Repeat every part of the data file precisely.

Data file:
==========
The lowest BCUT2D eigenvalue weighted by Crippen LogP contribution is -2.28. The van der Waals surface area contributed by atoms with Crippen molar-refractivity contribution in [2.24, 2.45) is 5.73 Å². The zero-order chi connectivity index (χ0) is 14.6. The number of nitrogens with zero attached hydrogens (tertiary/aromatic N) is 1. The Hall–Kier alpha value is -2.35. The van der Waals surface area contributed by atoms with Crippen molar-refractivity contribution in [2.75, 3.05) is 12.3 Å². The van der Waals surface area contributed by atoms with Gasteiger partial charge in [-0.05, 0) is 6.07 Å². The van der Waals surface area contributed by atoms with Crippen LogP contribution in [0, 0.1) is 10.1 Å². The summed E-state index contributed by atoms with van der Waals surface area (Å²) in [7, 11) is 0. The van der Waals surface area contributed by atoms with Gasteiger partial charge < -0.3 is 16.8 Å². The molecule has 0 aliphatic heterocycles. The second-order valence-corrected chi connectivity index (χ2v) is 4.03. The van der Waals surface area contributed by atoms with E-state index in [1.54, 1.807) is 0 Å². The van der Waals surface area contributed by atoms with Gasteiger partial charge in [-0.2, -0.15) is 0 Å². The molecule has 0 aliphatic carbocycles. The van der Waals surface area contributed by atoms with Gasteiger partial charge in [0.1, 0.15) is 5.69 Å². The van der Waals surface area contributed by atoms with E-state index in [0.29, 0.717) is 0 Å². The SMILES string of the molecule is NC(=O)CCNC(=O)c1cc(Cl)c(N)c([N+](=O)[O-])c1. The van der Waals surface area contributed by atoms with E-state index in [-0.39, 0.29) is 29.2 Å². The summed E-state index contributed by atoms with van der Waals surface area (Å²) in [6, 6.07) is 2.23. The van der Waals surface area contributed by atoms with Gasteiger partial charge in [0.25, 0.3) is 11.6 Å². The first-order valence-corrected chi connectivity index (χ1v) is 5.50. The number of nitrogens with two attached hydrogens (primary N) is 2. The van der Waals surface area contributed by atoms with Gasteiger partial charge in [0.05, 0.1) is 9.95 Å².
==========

The lowest BCUT2D eigenvalue weighted by Crippen LogP contribution is -2.28. The van der Waals surface area contributed by atoms with Crippen molar-refractivity contribution in [2.24, 2.45) is 5.73 Å². The zero-order chi connectivity index (χ0) is 14.6. The number of nitrogens with zero attached hydrogens (tertiary/aromatic N) is 1. The Hall–Kier alpha value is -2.35. The van der Waals surface area contributed by atoms with Crippen molar-refractivity contribution in [2.75, 3.05) is 12.3 Å². The van der Waals surface area contributed by atoms with Gasteiger partial charge in [-0.05, 0) is 6.07 Å². The van der Waals surface area contributed by atoms with Crippen LogP contribution in [0, 0.1) is 10.1 Å². The summed E-state index contributed by atoms with van der Waals surface area (Å²) in [7, 11) is 0. The van der Waals surface area contributed by atoms with Gasteiger partial charge < -0.3 is 16.8 Å². The molecule has 0 aliphatic heterocycles. The second-order valence-corrected chi connectivity index (χ2v) is 4.03. The van der Waals surface area contributed by atoms with E-state index in [1.54, 1.807) is 0 Å². The van der Waals surface area contributed by atoms with Gasteiger partial charge in [-0.2, -0.15) is 0 Å². The molecule has 0 aliphatic carbocycles. The van der Waals surface area contributed by atoms with Gasteiger partial charge in [0.1, 0.15) is 5.69 Å². The van der Waals surface area contributed by atoms with E-state index in [0.29, 0.717) is 0 Å². The SMILES string of the molecule is NC(=O)CCNC(=O)c1cc(Cl)c(N)c([N+](=O)[O-])c1. The van der Waals surface area contributed by atoms with E-state index in [-0.39, 0.29) is 29.2 Å². The summed E-state index contributed by atoms with van der Waals surface area (Å²) in [6, 6.07) is 2.23. The van der Waals surface area contributed by atoms with Gasteiger partial charge in [0.25, 0.3) is 11.6 Å². The first-order valence-corrected chi connectivity index (χ1v) is 5.50. The number of nitrogens with two attached hydrogens (primary N) is 2. The van der Waals surface area contributed by atoms with Gasteiger partial charge in [0.05, 0.1) is 9.95 Å².